Greetings from the founder
WIDE Project Fiscal 2018
Around the time WIDE Project started up, developing the groundwork for transferring IP data was a very interesting area to be involved in. With 4.2BSD, we had an OS that included the TCP/IP protocol stack. The network interface code provided here only supported some Ethernet boards, and this meant that IP networks could only be used in a LAN configuration. Development of the other supporting code made it possible for TCP/IP networks to work as WANs. The first fun we had was with technologies like the SLIP (Serial Line IP) protocol, a way of transmitting IP packets over a serial line. If you had both a telephone line and a modem, you could send and receive IP transmissions (although it was slow and unstable). This was the environment in which we studied and verified almost all other protocols, such as routing protocols. Mr,Shinoda and Mr,Kato were at the Tokyo Institute of Technology’s Department of Computer Science at the time. They tied up the internal extension phone line to connect to a computer where I was at the University of Tokyo’s large-scale computing center (now the Information Technology Center), and we worked day and night to test network-to-network connections involving multiple machines. Through this experience, I think we came to understand every single line of TCP/IP code written by UC Berkeley. This is why we had the capabilities we did when we started WIDE Project.
We wanted to use IP on anything that could be used to transmit digital data, and X.25 packet switching equipment and contracts for remote connections to mainframes were our next target. X.25 is a packet switching service, and we were also engaged in research and development aimed at improving performance by using several calls simultaneously. As with JUNET, which was developed using phone lines that were essentially free—modem-based phone lines, support from the Musashino R&D Center, etc.—we were also running into the problem of the cost of packet charges when it came to mainframe access. As with JUNET, WIDE Internet initially started getting underway once universities began building it into their communications budgets.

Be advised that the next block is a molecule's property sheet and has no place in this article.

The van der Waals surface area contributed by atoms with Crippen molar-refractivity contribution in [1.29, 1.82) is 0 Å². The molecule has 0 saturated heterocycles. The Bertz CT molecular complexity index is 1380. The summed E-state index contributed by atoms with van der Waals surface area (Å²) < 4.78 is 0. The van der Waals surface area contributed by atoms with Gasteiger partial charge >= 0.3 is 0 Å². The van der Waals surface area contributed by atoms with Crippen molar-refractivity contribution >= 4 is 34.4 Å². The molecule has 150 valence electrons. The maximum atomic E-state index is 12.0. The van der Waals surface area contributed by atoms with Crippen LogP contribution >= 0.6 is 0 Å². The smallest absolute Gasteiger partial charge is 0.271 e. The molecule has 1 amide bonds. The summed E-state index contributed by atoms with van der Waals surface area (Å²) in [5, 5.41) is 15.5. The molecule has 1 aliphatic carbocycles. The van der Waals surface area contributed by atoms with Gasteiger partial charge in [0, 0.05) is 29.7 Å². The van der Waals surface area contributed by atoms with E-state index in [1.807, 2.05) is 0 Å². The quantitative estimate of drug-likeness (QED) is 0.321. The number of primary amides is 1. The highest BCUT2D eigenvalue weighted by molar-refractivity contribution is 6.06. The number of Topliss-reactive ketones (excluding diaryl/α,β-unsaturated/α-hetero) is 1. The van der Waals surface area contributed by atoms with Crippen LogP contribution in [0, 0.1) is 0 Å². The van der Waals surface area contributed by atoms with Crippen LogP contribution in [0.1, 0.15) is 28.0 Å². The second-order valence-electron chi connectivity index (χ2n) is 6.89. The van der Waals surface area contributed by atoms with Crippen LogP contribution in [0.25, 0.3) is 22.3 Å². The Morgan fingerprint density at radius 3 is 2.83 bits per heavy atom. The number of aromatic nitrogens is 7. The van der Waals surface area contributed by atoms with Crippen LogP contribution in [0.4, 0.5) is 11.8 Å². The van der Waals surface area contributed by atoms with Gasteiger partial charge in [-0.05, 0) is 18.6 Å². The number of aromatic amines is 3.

Eventually, plans for connecting universities and organizations via dedicated lines came together, and when the costs of doing this were calculated, we found that it would be around 50 million yen a year. The initial 10 companies were asked to share this cost, and this marked the official beginning of WIDE Project as a joint research consortium. Thanks to the support of everyone involved, WIDE-based IP connectivity was off to a smooth start in Japan.
While I was at the University of Tokyo, the Center for Science Information approached me to consult on the prospect of adding email to a terminal connection between Japan and the United States based on a dedicated 9.6Kbps line. At first, we discussed dividing up the 9.6Kbps to use 4.8Kbps for the terminal and 4.8Kbps for email. In our earlier experiments, such as those with SLIP, we had already experiencing how pitiful a 4.8Kbps IP connection was. I therefore proposed that the dedicated 9.6Kbps line be operated as an X.25 packet switching network, and that both the terminal and IP use X.25, and preparations subsequently got underway. This made it possible to use the IP protocol for almost everything aside from a small portion of the terminal traffic. The terminal was to be installed in a room at the NSF in Washington, D.C. When I arrived at Haneda Airport with a Sun Workstation that had been named Mt. Fuji, ready to board my flight for Washington, D.C., with the goal of setting up the 9.6Kbps IP over X.25 connection, I was greeted by special newspaper editions announcing that the emperor had passed away. It was January 7, 1989.
We mark the 30th and, as it turns out, last year of the Heisei period in 2019. The various retrospectives on the Heisei period appearing in the media give quite a bit of attention to the internet. Indeed, looking back over the last 30 years, the spread of the internet has certainly been one of the most impactful phenomena for Japanese society, and the internet has certainly brought about transformative changes across industry, the economy, and everyday life.
Since its inception, WIDE Project has continued to grow and develop, producing a whole range of achievements and talented individuals. These successes are the product of collaboration between WIDE Project members engaged in research and development and the sponsors who have provided extensive and ongoing support. I would like to reiterate my sincere gratitude for all of these people. And I look forward to working together to create the future foundations of digital technology and the internet, which have become the most important aspects of our social infrastructure.